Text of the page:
At the care center, Trottier has worked in every department, from long-term care to short-term rehabilitation. She is accustomed to being flexible, filling in wherever, whenever needed. “Time management skills are important – priority is whatever the need is,” she said. Assisting patients in all areas has its own rewards, she said. With long-term care, there is a continuum and staff has the opportunity to form a relationship with the patient. Yet, it is wonderful to be able to play a role in recovery, enabling the short-term patient to return home. “I’ve always been comfortable in my role,” she said.
A Bristol resident, she is presently pursuing her registered nursing degree, a task which isn’t easy when working full-time and raising her family. Receiving the Nightingale Award was a surprise, she said, because she didn’t expect recognition for something she loves.

 

                                                                     Clinical systems analyst bridges nursing and technology


SOUTHINGTON - Kathy Chiulli, RN, MSN, no longer provides direct patient care but her work has impacted nursing staff and residents across the board. As the clinical systems analyst for Hartford HealthCare Senior Services, she recently received the Nightingale Award for Excellence in Nursing, Connecticut's largest state-wide nursing recognition program. She was among three Hartford HealthCare Senior Services nurses being honored, the others being Jodi Trottier, Southington Care Center; and Maureen Lahickey, RN, case manager/admissions director, Jefferson House.
“Kathy is an amazing teacher, coach and mentor who also happens to have an extraordinary technical and analytical gift,” according to her nomination.
Under her leadership, the new electronic medical records system was successfully implemented at Southington Care Center, Arbor Rose and Jerome Home. “With the resident always at the center, every decision was made with quality and safety at the forefront,” the nomination details. “The hundreds of staff that were affected by this project looked to Kathy for leadership, a sense of calm, patience and understanding. Her confidence, professionalism and support during this very stressful time ensured a smooth transition and instilled confidence in the team and in the software.”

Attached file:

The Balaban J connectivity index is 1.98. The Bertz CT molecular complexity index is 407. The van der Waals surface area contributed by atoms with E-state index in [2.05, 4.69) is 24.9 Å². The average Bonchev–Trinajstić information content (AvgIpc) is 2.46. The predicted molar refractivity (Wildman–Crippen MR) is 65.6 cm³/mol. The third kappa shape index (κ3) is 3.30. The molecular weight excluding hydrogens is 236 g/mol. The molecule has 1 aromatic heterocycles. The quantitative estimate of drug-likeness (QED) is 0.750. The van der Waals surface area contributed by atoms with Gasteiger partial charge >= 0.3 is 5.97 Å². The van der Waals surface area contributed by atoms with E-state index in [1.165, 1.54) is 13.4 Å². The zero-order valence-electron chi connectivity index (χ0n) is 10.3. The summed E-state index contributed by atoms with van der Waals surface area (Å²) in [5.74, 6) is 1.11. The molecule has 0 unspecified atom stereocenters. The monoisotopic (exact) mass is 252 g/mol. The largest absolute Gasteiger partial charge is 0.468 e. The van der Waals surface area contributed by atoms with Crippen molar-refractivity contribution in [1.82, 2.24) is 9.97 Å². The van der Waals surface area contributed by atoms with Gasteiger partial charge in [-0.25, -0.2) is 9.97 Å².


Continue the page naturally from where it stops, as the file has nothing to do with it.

Other roles include conducting training as well as new hire orientation for all licensed personnel so that they are comfortable with the software. “My role is unique in senior services – I am the bridge between technology and nursing,” she said.
A resident of Southington for 18 years, she credits her family as the inspiration for being a nurse. “I come from a long line of nursing professionals – my mom, aunt, maternal grandmother and many others, all nurses. I have always wanted to go into healthcare,” she said.
Her experience has encompassed multiple roles including critical care, post-anesthesia care, and she even spent a few years working for a medical device manufacturer, becoming a clinical expert in laparoscopic and bariatric surgical instruments. Chiulli began working as staff development coordinator at Southington Care Center in July 2012. Throughout it all, her zeal has only grown.
“I have seen people at the most vulnerable times in their lives, I’ve been there for someone’s final breath, I’ve made mistakes and been able to learn from them, I’ve shared my knowledge and helped build confidence in others,” Chiulli said. “I have been rewarded in so many ways and feel truly blessed to have had every opportunity that nursing has given me.”